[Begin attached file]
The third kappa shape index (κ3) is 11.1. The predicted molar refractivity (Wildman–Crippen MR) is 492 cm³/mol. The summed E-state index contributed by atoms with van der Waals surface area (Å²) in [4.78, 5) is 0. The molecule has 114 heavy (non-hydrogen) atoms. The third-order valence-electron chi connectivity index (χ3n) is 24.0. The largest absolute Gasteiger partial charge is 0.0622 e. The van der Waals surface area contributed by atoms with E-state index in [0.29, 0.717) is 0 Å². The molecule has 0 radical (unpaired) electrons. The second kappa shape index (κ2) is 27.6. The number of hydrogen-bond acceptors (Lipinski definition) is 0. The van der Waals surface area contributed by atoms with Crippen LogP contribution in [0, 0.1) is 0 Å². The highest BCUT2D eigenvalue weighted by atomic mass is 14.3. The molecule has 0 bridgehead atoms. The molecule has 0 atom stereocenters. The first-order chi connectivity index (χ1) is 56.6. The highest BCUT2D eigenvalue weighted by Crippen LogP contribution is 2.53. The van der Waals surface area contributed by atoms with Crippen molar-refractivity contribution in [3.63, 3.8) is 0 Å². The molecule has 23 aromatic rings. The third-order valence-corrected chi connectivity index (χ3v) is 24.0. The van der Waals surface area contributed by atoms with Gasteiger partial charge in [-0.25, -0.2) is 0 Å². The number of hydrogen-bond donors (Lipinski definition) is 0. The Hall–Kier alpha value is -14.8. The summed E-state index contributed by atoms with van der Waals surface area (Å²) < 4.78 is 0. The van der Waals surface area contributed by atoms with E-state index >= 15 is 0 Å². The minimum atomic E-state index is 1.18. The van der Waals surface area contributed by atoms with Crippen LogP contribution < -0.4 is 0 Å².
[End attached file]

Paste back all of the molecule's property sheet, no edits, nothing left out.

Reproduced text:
The third kappa shape index (κ3) is 11.1. The predicted molar refractivity (Wildman–Crippen MR) is 492 cm³/mol. The summed E-state index contributed by atoms with van der Waals surface area (Å²) in [4.78, 5) is 0. The molecule has 114 heavy (non-hydrogen) atoms. The third-order valence-electron chi connectivity index (χ3n) is 24.0. The largest absolute Gasteiger partial charge is 0.0622 e. The van der Waals surface area contributed by atoms with E-state index in [0.29, 0.717) is 0 Å². The molecule has 0 radical (unpaired) electrons. The second kappa shape index (κ2) is 27.6. The number of hydrogen-bond acceptors (Lipinski definition) is 0. The van der Waals surface area contributed by atoms with Crippen LogP contribution in [0, 0.1) is 0 Å². The highest BCUT2D eigenvalue weighted by atomic mass is 14.3. The molecule has 0 bridgehead atoms. The molecule has 0 atom stereocenters. The first-order chi connectivity index (χ1) is 56.6. The highest BCUT2D eigenvalue weighted by Crippen LogP contribution is 2.53. The van der Waals surface area contributed by atoms with Crippen molar-refractivity contribution in [3.63, 3.8) is 0 Å². The molecule has 23 aromatic rings. The third-order valence-corrected chi connectivity index (χ3v) is 24.0. The van der Waals surface area contributed by atoms with Gasteiger partial charge in [-0.25, -0.2) is 0 Å². The number of hydrogen-bond donors (Lipinski definition) is 0. The Hall–Kier alpha value is -14.8. The summed E-state index contributed by atoms with van der Waals surface area (Å²) < 4.78 is 0. The van der Waals surface area contributed by atoms with E-state index >= 15 is 0 Å². The minimum atomic E-state index is 1.18. The van der Waals surface area contributed by atoms with Crippen LogP contribution < -0.4 is 0 Å².